-230P Commissioning Process for Existing Systems and Assemblies (October 25)

ASHRAE/ASHE 170 Ventilation of Health Care Facilities (October 24)

– 189.1 Standard for the Design of High-Performance Green Buildings Except Low-Rise Residential Buildings.

Content RE: walls in 5.3.5.2 now will be relocated to 90.1 (November 8)

– 90.1 Several addenda (RE: illumination) are cross cutting and require attention (November 8)

1E.  ASME  Our priority lies with the elevator, piping and boiler titles. C&S Tools:

A17.1-20XX/B44-XX, Safety Code for Elevators and Escalators (November 22)

Twenty-odd stabilized titles open for consultation until December 7.  CLICK HERE (Pages 29-34) for product titles open for consultation until December 22.

1F. ASTM

ASTM usually unloads stabilized titles in 10-100 batches with consultation periods 30-45 days.  CLICK HERE for this week’s tranche; all of them stabilized with consultation closing November 20.

Another tranche of about 50 stabilized titles have been released for consultation ending November 1st.  CLICK HERE for this week’s tranche.

1G. CTA  Lorem ipsum

1H. Green Building Initiatives   Lorem ipsum. This organization seems devoted primarily to harvesting conformance revenue from incumbent standards developers in the energy conservation domain.

1J.  HL7 (Ann Arbor Michigan).  Lorem ipsum

1K.  IES   We coordinate our response to IES consultations with the IEEE Education & Healthcare Facilities Committee.

LP-13-202x, Lighting Practice: Introduction to Resilient Lighting (October 25)

LS-1-202x, Lighting Science: Nomenclature and Definitions for Illuminating Engineering (October 25)

RP-8-202x, Recommended Practice: Design and Maintenance of Roadway and Parking Facility Lighting (October 25)

1L.  INCITS

As the US TAG to several IEC technical committees INCITS is charged with harvesting comments on (generally) stabilized IEC titles.   Consultations are released by the dozens (because of the way IEC slices its literature) and nearly impossible to review in detail.  The good news is that the titles are generally stabilized; meaning that the changes are largely administrative.  CLICK HERE to access this week’s tranche.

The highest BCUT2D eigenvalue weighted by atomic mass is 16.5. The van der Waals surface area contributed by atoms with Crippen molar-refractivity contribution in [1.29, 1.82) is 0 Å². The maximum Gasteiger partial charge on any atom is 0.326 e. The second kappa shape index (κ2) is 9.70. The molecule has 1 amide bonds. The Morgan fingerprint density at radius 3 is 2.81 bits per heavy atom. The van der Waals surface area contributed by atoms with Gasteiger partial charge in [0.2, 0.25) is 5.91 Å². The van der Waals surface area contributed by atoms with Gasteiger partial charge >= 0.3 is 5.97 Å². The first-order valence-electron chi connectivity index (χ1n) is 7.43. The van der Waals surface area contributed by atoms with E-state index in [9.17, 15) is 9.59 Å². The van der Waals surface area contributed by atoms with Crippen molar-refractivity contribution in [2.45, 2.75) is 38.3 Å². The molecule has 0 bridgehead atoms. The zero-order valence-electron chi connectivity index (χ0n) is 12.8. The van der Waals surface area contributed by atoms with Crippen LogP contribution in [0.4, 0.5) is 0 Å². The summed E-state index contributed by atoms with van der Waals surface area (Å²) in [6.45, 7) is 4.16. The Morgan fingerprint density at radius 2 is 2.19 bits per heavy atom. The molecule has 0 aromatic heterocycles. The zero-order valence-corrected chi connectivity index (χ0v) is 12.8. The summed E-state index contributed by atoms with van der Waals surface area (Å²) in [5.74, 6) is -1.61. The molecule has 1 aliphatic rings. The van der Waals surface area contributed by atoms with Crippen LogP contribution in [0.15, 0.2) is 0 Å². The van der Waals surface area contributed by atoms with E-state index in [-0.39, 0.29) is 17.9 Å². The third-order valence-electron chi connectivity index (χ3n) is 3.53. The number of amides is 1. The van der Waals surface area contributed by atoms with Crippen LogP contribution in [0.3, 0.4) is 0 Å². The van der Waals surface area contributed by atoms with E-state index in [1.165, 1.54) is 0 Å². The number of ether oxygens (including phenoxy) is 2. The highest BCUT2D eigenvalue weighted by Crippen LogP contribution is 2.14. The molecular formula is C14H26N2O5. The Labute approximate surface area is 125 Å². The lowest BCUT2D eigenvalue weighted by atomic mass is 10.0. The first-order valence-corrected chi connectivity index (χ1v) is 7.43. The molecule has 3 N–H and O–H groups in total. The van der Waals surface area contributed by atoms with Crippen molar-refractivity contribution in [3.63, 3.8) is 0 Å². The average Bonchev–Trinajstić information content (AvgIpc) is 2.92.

Stakeholders have an opportunity to participate in the development in these titles farther upstream the IEC public consultation process.  We work close coupled with several IEEE Societies on technical issues and sweep through them 4 times monthly with the IEEE Education & Healthcare Facilities Committee.

Seventeen stabilized ISO/JTC 1 titles open for consultation until December  7 (Pages 45-40).  Referred also to IEEE E&H

1M.  NEMA

MG 1 Motors and Generators (December 6)

1N.  NSF International (Ann Arbor, Michigan)

– 53 Drinking Water Treatment Units (November 15)

1P.  SAE International (Troy, Michigan ). Lorem ipsum

1Q.  TIA

The bulk of the TIA catalog for information and communications technology is product oriented.  We collaborate with the IEEE Education & Healthcare Committee on interoperability issues.

1R.  UL  Since UL is primarily a conformance organization and a nationally recognized testing laboratory, much of its catalog is product standard.